Obama’s entire career in fact has been shaped and driven largely by resentment and a feeling of being “the other”. Resentment is what makes Obama, Obama. One merely needs to peruse a few pages of Dreams from my Father to realize that the President’s view of the world growing up was shaped by a deep sense of anger and grievance out of which sprang a life-long affinity for associations with mentors, in writing and in person, with their own highly polished and richly articulated views of America’s many iniquities. The title of his second book, The Audacity of Hope was taken from a sermon by Obama’s spiritual guide of many years, Jeremiah Wright, a gifted professional purveyor of the harshest sort of racial hostility and bitterness.
Obama managed to dissimulate his own resentment during the campaign. His wife, Michelle, in a momentary lapse of candor let it slip when she commented that America was “just downright mean,” that she had “never been proud of her country” until her husband had become a leading Presidential candidate.
Out of this long festering resentment the President has fashioned a Peronist political style that vilifies “the rich” and exploits racial and social grievances. “We’re gonna punish our enemies and we’re gonna reward our friends who stand with us on issues that are important to us,” he told his supporters shortly before the Congressional elections of 2010 in a radio interview that aired on Univision. This was the same man who as a candidate had assured prospective voters: “I'm not going to demonize you because you disagree with me.... I don't think the Democrats have a monopoly on wisdom.” Sometimes President Obama just cannot suppress his “inner-Perón.”
Punishing your enemies and rewarding your friends is the standard modus operandi for every gangster-led governing clique. What Perónism adds is the moralizing cover of Robin Hood – take from the rich and give to the poor. This is very popular with the poor, of course. One problem with this is that it is the political bosses who decide who is rich and who is poor and how to even things out just right, how to make it all “fair.” “Fairness” is the demagogue's tool for converting resentment into righteousness. The other problem is that in the long run everyone but the bosses and their “friends” who “represent” the poor end up poor.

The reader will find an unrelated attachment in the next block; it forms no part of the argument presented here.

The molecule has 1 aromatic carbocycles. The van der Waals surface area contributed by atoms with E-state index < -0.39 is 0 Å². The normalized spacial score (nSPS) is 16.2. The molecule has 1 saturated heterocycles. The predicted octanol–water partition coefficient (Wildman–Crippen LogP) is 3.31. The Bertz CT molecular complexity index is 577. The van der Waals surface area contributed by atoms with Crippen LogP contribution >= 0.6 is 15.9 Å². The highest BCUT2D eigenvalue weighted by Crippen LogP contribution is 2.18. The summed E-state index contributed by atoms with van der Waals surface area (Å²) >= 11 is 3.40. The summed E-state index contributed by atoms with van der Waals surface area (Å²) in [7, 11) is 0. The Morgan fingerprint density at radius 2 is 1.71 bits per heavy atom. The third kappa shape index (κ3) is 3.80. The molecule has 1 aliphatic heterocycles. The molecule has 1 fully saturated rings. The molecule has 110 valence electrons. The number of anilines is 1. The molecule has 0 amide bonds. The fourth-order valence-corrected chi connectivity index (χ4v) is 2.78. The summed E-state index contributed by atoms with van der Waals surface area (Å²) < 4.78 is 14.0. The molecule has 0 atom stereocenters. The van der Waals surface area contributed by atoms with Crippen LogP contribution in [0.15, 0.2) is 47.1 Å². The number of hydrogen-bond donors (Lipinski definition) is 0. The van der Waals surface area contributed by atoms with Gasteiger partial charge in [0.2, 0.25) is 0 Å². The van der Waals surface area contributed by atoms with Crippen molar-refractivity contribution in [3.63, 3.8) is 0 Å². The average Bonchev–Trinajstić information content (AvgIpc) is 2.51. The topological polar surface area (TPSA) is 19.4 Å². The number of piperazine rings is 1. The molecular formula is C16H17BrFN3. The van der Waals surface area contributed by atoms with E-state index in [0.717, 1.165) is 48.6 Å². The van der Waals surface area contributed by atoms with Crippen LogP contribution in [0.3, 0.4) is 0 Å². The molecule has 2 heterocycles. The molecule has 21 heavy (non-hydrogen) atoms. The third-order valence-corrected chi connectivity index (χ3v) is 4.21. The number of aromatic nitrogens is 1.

Using a populist-oriented “fairness” rhetoric as a guise, Obama practices a Caudillo-style politics distributing money, jobs, and political access to his friends, union bosses, and political supporters, spurning legality, tradition and the “transparency” he promised to be the hallmark of his administration. One of the more spectacular examples of this was the move the President made in 2009 to set aside the normal Chapter Eleven bankruptcy proceedings for GM to restructure its debt using a special set of proceedings crafted by his party men that stiffed the GM bondholders, rewarded the UAW for their political support and put GM under federal control.
Nearly fifty years after Perón’s death, the Peronistas still rule over the Argentines and carry on with the “loot-and-reward-your-friends” approach to government that Obama has regularized as his own form of statecraft. The current kleptocrat-President, Cristina Fernandez de Kirchner has just announced her plan to nationalize YPF, Argentina’s largest oil company. YPF belongs to a Spanish parent company, Repsol, and has operated in Argentina for decades. S&P’s Rating Services has already lowered Repsol’s long-term credit rating. Repsol wants ten billion dollars in compensation for what Cristina is taking. She scorns the request and refuses to pay. Why should she? Repsol is a big, rich corporation, part of the one per cent, one of the enemies that Obama would like to punish. The Argentines want the company. Who cares anyway about bond holders? Shearing bond holders is a Peronist tradition. Kirchner has already taken over the national airline and confiscated billions in what were private Argentine pension funds. She is very popular
Pollster Scott Rasmussen notes that Obama’s support is highest among those who earn less than $20,000 and those who earn more than $100,000, a base that splits between the poor for whom he stokes envy and the well-off who feel guilty. He too is popular.
Before November of 2012 Americans might want to look more closely at Argentina as it is today and its history over the past sixty years. They could be seeing their future.
*From Enrique Krause, Redentores: Ideas y Poder en America Latina, Random House, Mexico, 2011, 313.
“El peronismo fue seguramente el prémire regimen populista de América Latina. Lo caracterizaron al menos tres rasgos: movilización vertical de las mases, tendencia privilegiar la demanda social por encima de las energía productiva de la nación (con desastrosas consecuencias económicas) y, sobre todo, el culto al líder, al caudillo, en este caso a Juan y Eva.”